“It happens sometimes that you’re not rewarded for what you deserve,” US coach Bob Pulford said after it was all over. “Those guys deserved to win tonight and I feel sorry for them. I was very proud of them tonight.”
Team USA lost its next game to the Soviet Union by a 5-0 score, but rallied in their final showing to beat Finland, 6-3.
(Canada Cup posters by Thomas Ross McNeely. Images: Library and Archives Canada)
“Tell your whole team I love them,” U.S. President Jimmy Carter commanded Mike Eruzione, captain of the 1980 U.S. Olympic hockey team, when he got him on the phone in the moments following the Americans’ 4-2 gold-medal victory over Finland on this date, a Sunday, in 1980. It was the game two days earlier, of course, that everyone remembers, the one where Eruzione, goaltender Jim Craig (above, celebrating gold), and all their star-spangled teammates overthrew the mighty Soviet Union. Mostly they forget that the U.S. team still had plenty of work to do against the Finns. Under the complicated medal-round formula, an American loss combined with a Swedish win over the Soviets could have left the U.S. in fourth place. As it was, goals from Phil Verchota, Steve Christoff, Rob McClanahan, and Mark Johnson sealed the U.S. win, while the Soviets crushed Sweden 9-2. “Outside the arena an exultant throng counted down the final seconds,” Gerald Eskenazi reported for The New York Times, “then started to cheer as a Dixieland band began to play. When the doors of the field house opened, the crowd of 10,000 (including 1,500 standees) streamed into the Olympic Center driveway with chants of ‘U.S.A’ and ‘We’re Number One.’”
“The American victory was due largely to two factors. First, there was Tom Moone of Boston, who played a flawless game defending his cage. Second, there was the fact that the German forwards knew how to get down the ice close to the American cage but apparently did not know what to do after they got there.”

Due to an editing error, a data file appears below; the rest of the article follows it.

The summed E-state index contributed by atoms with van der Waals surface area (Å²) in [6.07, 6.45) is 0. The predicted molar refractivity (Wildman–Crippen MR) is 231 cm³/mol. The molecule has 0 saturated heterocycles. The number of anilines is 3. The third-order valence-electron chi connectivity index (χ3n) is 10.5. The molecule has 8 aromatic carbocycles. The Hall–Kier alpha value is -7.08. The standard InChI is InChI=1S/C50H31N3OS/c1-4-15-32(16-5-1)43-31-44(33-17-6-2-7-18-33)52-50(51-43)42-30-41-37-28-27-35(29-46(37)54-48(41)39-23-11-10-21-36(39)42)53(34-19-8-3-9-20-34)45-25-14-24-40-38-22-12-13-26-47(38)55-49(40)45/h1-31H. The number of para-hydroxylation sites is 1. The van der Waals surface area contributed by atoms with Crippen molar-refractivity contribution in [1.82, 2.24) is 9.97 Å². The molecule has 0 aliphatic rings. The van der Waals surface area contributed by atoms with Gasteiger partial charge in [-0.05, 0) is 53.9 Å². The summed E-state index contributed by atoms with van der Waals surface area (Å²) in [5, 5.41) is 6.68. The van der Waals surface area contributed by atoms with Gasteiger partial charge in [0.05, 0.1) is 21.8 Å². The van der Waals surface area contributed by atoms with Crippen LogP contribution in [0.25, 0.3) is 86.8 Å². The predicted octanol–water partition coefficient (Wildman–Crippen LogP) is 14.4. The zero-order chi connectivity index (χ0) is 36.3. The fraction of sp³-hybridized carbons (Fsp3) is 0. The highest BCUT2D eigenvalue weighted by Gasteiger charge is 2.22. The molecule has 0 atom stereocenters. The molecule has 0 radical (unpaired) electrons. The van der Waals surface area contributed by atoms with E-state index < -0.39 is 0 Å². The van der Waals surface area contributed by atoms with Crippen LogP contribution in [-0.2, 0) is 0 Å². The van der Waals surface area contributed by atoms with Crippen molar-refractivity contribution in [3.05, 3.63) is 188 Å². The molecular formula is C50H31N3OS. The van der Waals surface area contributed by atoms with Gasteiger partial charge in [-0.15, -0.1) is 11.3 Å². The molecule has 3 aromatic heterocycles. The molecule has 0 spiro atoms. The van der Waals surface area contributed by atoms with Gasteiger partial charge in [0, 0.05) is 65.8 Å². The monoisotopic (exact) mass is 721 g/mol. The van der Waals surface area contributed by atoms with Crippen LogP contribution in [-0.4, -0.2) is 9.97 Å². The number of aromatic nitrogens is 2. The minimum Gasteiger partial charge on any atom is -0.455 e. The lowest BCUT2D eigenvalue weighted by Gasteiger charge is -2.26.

That was the word from Albion Ross of The New York Times early in February of 1936, when the United States opened its Winter Olympics schedule in Garmisch-Partenkirchen with a 1-0 win over the hosts from Germany at the main rink. Gordon Smith got the goal — that’s him here, dark-sweatered, bespectacled, putting the puck past German goaltender (and local Garmisch boy) Wilhelm Egginger in the first period. Two days later, when the U.S. lost in an upset to Italy, Smith was again at the fore, booed by the Italian bench for his rough play. At one point, he accused an Italian opponent of deliberately knocking his glasses off, complaining “bitterly” to the referee that a penalty should have been called.
Out in the lead against Germany, the Americans went with a stalling strategy, firing the puck down the ice when they got the chance, forcing the Germans back to retrieve it. The weather played its part throughout the game. “Starting the final period,” an AP correspondent advised, “the snow was so thick that newspaperman in the open stand scarcely could see across the arena and good hockey was impossible.”
The crowd of 8,000 included an odious trio of prominent Nazis in propaganda minister Joseph Goebbels, Hitler’s deputy Rudolf Hess, and Dr. Alfred Rosenberg, Reich cultural director. The Times took note of them, and of Rudi Ball, “who enjoys the uncomfortable distinction,” Ross wrote, “of being very much a non-Aryan in a fanatically Aryan land.”
A speedy forward, Ball had long been Germany’s best player. “Without their Jewish teammate the German players would not have been much of a threat,” Ross continued. “Although it often and insistently has been repeated that the Jews have no place in ‘German sport,’ there could be no doubt that Rudi Ball was the Fuehrer of the German hockey team and without their Jewish Fuehrer the Germans would have been in a very embarrassing situation indeed.”